Outside of criminal enterprises, additional billions are earned by organized crime figures who force or buy their way into legitimate businesses and use them both for profit and as a means of siphoning off ("laundering") otherwise un­accountable profits. Merry Morash claims that mob control of legitimate enterprise today is influenced by market condi­tions. Businesses most likely to be affected are low technol­ogy (such as garbage collection), have uniform products, and operate in rigid markets where increases in price will not re­sult in reduced demand. In addition, industries most af­fected by labor pressure are highly susceptible to takeovers because a mob-controlled work stoppage would destroy a product or interfere with meeting deadlines. Morash lists five ways in which organized criminals today become involved in legitimate enterprise: (1) business activity that supports ille­gal enterprises—for example, providing a front; (2) preda­tory or parasitic exploitation—for example, demanding pro­tection money; (3) organization of monopolies or cartels to limit competition; (4) unfair advantages gained by such prac­tices as manipulation of labor unions and corruption of pub­lic officials; and (5) illegal manipulation of legal vehicles, par­ticularly stocks and bonds.

These traits show how organized crime is more like a business enterprise than a confederation of criminals seek­ing to merely enhance their power. Nowhere has this rela­tionship been more visible than in the 1985 scandal that rocked the prestigious First National Bank of Boston. Fed­eral prosecutors charged that the bank made unreported cash shipments of $1.2 million. It received $529,000 in small bills and sent $690,000 in bills of $100 or more. The bank was fined $500,000 for violating a law that requires banks to report any cash transaction of $10,000 or more. The bank's transaction came under scrutiny during an FBI investigation of the Angiulo crime family, which bought more than $41.7 million in cashier's checks from the bank.

The First National scandal illustrates that organized crime today involves a cooperative relationship among big business, politicians, and racketeers. The relationship is an expensive one: It has been estimated that organized crime activities stifle competition, resulting in the loss of 400,000 jobs and $18 billion in productivity. And since organized crime's profits go unreported, the rest of the population pays an extra $6.5 billion in taxes.


The Concept of Organized Crime

The term organized crime conjures up images of strong men in dark suits, machine-gun-toting bodyguards, rituals of al­legiance to secret organizations, professional "gangland" killings, and meetings of "family" leaders who chart the course of crime much like the board members at General Motors decide on the country's transportation needs. These images have become part of what criminologists refer to as the alien conspiracy theory concept of organized crime. This is the belief, adhered to by the federal government and many respected criminologists, that organized crime is a di­rect offshoot of a criminal society—the Mafia—that first originated in Italy and Sicily and now controls racketeering in major U.S. cities. A major premise of the alien conspiracy theory is that the Mafia is centrally coordinated by a na­tional committee that settles disputes, dictates policy, and assigns territory. Not all criminologists believe in this narrow concept of organized crime, and many view the alien conspiracy theory as a figment of the media's imagina­tion. Instead, they characterize organized crime as a group of ethnically diverse gangs or groups who compete for profit in the sale of illegal goods and services or who use force and violence to extort money from legitimate enter­prises. These groups are not bound by a central national or­ganization but act independently on their own turf. We will now examine each of these two perspectives in some detail.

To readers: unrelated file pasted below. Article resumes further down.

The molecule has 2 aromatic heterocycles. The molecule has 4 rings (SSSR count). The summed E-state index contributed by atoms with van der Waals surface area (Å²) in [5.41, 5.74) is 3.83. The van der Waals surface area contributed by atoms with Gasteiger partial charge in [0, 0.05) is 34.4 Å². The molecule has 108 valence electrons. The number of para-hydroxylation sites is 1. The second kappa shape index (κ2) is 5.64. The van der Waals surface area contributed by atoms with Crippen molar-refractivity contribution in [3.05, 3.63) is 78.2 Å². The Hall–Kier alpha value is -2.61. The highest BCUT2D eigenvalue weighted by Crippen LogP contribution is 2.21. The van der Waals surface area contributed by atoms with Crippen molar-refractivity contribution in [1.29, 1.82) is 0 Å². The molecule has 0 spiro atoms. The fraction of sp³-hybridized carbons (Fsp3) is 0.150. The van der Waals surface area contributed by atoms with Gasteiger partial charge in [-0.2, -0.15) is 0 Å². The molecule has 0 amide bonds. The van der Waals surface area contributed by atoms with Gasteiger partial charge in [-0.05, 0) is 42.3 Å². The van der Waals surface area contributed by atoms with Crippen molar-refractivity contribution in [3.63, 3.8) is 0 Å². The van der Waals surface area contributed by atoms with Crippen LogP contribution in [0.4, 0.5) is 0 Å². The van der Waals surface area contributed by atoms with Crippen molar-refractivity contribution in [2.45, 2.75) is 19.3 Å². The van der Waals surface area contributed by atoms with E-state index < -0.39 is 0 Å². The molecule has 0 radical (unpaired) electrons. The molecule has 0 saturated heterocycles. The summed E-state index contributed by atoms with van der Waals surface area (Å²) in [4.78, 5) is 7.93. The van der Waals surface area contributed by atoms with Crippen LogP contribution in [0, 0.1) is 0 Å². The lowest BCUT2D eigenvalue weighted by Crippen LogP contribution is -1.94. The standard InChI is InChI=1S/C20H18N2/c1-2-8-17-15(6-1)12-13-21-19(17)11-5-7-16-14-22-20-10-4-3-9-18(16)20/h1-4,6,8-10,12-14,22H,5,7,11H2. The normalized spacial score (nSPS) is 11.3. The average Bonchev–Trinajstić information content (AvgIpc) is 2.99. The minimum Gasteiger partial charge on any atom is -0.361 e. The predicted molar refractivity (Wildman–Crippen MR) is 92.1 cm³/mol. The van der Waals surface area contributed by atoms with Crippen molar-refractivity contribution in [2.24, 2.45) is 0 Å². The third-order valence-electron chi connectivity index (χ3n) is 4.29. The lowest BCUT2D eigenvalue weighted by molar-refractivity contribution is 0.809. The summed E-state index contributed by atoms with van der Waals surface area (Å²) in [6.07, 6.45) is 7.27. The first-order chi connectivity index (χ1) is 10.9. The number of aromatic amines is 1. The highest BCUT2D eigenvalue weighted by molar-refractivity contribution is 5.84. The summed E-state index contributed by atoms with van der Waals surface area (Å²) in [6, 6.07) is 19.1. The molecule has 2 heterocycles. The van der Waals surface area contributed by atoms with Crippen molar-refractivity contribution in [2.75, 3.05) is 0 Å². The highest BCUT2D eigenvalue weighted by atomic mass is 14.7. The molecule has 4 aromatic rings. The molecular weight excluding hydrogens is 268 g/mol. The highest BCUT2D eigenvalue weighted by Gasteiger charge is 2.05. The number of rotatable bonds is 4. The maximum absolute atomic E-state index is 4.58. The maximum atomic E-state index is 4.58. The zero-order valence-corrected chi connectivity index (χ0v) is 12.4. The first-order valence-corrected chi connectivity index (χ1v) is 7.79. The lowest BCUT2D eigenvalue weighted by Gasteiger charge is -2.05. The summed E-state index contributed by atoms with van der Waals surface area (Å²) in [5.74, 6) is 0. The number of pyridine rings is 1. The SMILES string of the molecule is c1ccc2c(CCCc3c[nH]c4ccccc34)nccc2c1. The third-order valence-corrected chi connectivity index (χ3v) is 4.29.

Alien Conspiracy Theory: La Cosa Nostra

According to the alien conspiracy theory, organized crime really consists of a national syndicate of 25 or so Italian- dominated crime families that call themselves La Cosa Nostra. The major families have a total membership of about 1,700 "made men," who have been inducted into or­ganized crime families, and another 17,000 "associates," who are criminally involved with syndicate members. The families control crime in distinct geographic areas. New York City, the most important organized crime area, alone contains five families—the Gambino, Columbo, Luc- chese, Bonnano, and Genovese families—named after their founding "godfathers." In contrast, Chicago contains a sin­gle mob organization called the "outfit," which also influ­ences racketeering in such cities as Milwaukee, Kansas City, and Phoenix. The families are believed to be ruled by a "commission" made up of the heads of the five New York families and bosses from Detroit, Buffalo, Chicago, and Philadelphia. The commission settles personal problems and jurisdictional conflicts and enforces rules that allow members to gain huge profits through the manufacture and sale of illegal goods and services (see Figure).

How did this concept of a national crime cartel develop? The first "organized" gangs consisted of Irish immigrants who made their home in the slum districts of New York City. The Forty Thieves, considered the first New York gang with a definite, acknowledged leadership, were muggers, thieves, and pickpockets on the Lower East Side of Man­hattan from the 1820s to just before the Civil War. Around 1890, Italian immigrants began forming gangs modeled after the Sicilian crime organization known as the Mafia; these gangs were called the Black Hand. In 1900, Johnny Torrio, a leader of New York's Five Points gang, moved to Chicago and helped in the Chicago area. Other gangs also flourished in Chicago, including those of Hymie Weiss and "Bugs" Moran. A later leader was the infamous A1 "Scar- face" Capone. The turning point of organized crime was the onset of Prohibition and the Volstead Act. This created a multimillion-dollar bootlegging industry overnight. Gangs vied for a share of the business, and bloody wars for control of rackets and profits became common. However, the problems of supplying liquor to thousands of illegal drink­ing establishments (speakeasies) required organization and an end to open warfare.